Should Miami Heat Sign Jameer Nelson to Upgrade Point Guard Position?

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Should Miami Heat Sign Jameer Nelson to Upgrade Point Guard Position?
USA TODAY Sports

The Miami Heat are a team in need of young, athletic players to upgrade the roster, but getting a point guard of Jameer Nelson's quality would be a value regardless. 

After acquiring rookie point guard Shabazz Napier out of UConn on draft day, the Heat may have addressed one of their biggest needs. Napier is a fearless scorer, and given the disappearance of Miami's point guards this postseason, that should help a great deal.

Norris Cole is still on contract as well, and it's not out of the question that Miami will look at the overall body of work for Mario Chalmers and retain him as an unrestricted free agent.

Let's assume, however, that Miami sticks with Napier and Cole for the time being. That should be a competent pairing, but they're inexperienced at a position where every team seems to have a really good player.

While the distributing and ball-handling of LeBron James (who we're assuming will be back) removes a lot of pressure from Miami's point guards, having a capable hand at the position could keep LeBron a little fresher and the offense running smoother. James has enough responsibility as is.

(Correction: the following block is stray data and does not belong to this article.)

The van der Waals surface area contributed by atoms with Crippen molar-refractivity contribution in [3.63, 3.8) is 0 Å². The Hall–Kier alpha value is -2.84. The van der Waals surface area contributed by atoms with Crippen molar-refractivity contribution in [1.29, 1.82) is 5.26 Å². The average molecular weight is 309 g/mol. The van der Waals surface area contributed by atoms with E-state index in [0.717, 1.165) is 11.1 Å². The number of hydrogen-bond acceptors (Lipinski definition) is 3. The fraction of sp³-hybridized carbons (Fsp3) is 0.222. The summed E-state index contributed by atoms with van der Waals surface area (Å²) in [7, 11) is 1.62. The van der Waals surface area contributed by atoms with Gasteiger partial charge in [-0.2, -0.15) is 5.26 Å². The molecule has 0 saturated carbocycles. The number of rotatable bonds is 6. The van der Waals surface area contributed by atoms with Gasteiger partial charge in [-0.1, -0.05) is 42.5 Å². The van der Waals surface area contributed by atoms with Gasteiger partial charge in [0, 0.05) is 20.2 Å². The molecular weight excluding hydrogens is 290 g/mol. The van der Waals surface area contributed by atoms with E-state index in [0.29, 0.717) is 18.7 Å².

Issac Baldizon/Getty Images

The problem is that the Heat may have limited assets in free agency to use on a position where they're already two-deep. With shooters and frontcourt depth and better forward pairing for James all required, point guard may be an afterthought. 

While it's possible that major pay cuts are taken and the Heat can spend a bit on a starting point guard, there are so many other areas of need to address first. Point guards have always been de-emphasized in this system, so there's no reason to think it would suddenly be a top priority, even if Dwyane Wade's lingering knee trouble requires a little more help in the backcourt than in previous years.

In Nelson, however, Miami could cross a few items off its free-agent shopping list. After spending the first 10 years of his career with the Orlando Magic, Nelson was released and has become an unrestricted free agent. 

Here's Mike Prada at SBNation.com: